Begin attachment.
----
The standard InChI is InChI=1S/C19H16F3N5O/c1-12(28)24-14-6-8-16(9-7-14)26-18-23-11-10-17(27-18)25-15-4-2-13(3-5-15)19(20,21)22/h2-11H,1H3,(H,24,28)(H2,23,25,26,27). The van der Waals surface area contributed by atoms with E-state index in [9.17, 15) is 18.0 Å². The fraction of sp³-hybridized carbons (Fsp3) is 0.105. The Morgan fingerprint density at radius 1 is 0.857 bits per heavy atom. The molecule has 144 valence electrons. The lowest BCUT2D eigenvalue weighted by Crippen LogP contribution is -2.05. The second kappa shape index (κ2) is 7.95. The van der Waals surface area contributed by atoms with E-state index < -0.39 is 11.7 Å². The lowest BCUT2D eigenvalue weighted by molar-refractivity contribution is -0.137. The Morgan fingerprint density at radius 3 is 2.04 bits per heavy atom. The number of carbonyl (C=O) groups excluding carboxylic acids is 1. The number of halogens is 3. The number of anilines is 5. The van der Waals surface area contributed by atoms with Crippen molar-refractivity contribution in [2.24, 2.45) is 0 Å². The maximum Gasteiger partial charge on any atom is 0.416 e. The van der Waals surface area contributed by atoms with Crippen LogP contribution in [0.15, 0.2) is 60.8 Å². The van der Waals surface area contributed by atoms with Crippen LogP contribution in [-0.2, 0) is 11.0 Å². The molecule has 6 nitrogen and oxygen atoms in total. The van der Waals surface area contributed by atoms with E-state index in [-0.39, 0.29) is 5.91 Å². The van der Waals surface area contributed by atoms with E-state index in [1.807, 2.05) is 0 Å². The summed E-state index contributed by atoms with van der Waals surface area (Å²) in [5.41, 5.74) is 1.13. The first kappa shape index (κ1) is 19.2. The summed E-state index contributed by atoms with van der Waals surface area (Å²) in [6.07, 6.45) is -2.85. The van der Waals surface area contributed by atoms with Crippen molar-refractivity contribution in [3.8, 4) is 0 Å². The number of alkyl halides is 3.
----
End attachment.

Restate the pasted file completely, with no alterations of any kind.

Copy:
The standard InChI is InChI=1S/C19H16F3N5O/c1-12(28)24-14-6-8-16(9-7-14)26-18-23-11-10-17(27-18)25-15-4-2-13(3-5-15)19(20,21)22/h2-11H,1H3,(H,24,28)(H2,23,25,26,27). The van der Waals surface area contributed by atoms with E-state index in [9.17, 15) is 18.0 Å². The fraction of sp³-hybridized carbons (Fsp3) is 0.105. The Morgan fingerprint density at radius 1 is 0.857 bits per heavy atom. The molecule has 144 valence electrons. The lowest BCUT2D eigenvalue weighted by Crippen LogP contribution is -2.05. The second kappa shape index (κ2) is 7.95. The van der Waals surface area contributed by atoms with E-state index < -0.39 is 11.7 Å². The lowest BCUT2D eigenvalue weighted by molar-refractivity contribution is -0.137. The Morgan fingerprint density at radius 3 is 2.04 bits per heavy atom. The number of carbonyl (C=O) groups excluding carboxylic acids is 1. The number of halogens is 3. The number of anilines is 5. The van der Waals surface area contributed by atoms with Crippen molar-refractivity contribution in [2.24, 2.45) is 0 Å². The maximum Gasteiger partial charge on any atom is 0.416 e. The van der Waals surface area contributed by atoms with Crippen LogP contribution in [0.15, 0.2) is 60.8 Å². The van der Waals surface area contributed by atoms with Crippen LogP contribution in [-0.2, 0) is 11.0 Å². The molecule has 6 nitrogen and oxygen atoms in total. The van der Waals surface area contributed by atoms with E-state index in [-0.39, 0.29) is 5.91 Å². The van der Waals surface area contributed by atoms with E-state index in [1.807, 2.05) is 0 Å². The summed E-state index contributed by atoms with van der Waals surface area (Å²) in [5.41, 5.74) is 1.13. The first kappa shape index (κ1) is 19.2. The summed E-state index contributed by atoms with van der Waals surface area (Å²) in [6.07, 6.45) is -2.85. The van der Waals surface area contributed by atoms with Crippen molar-refractivity contribution in [3.8, 4) is 0 Å². The number of alkyl halides is 3.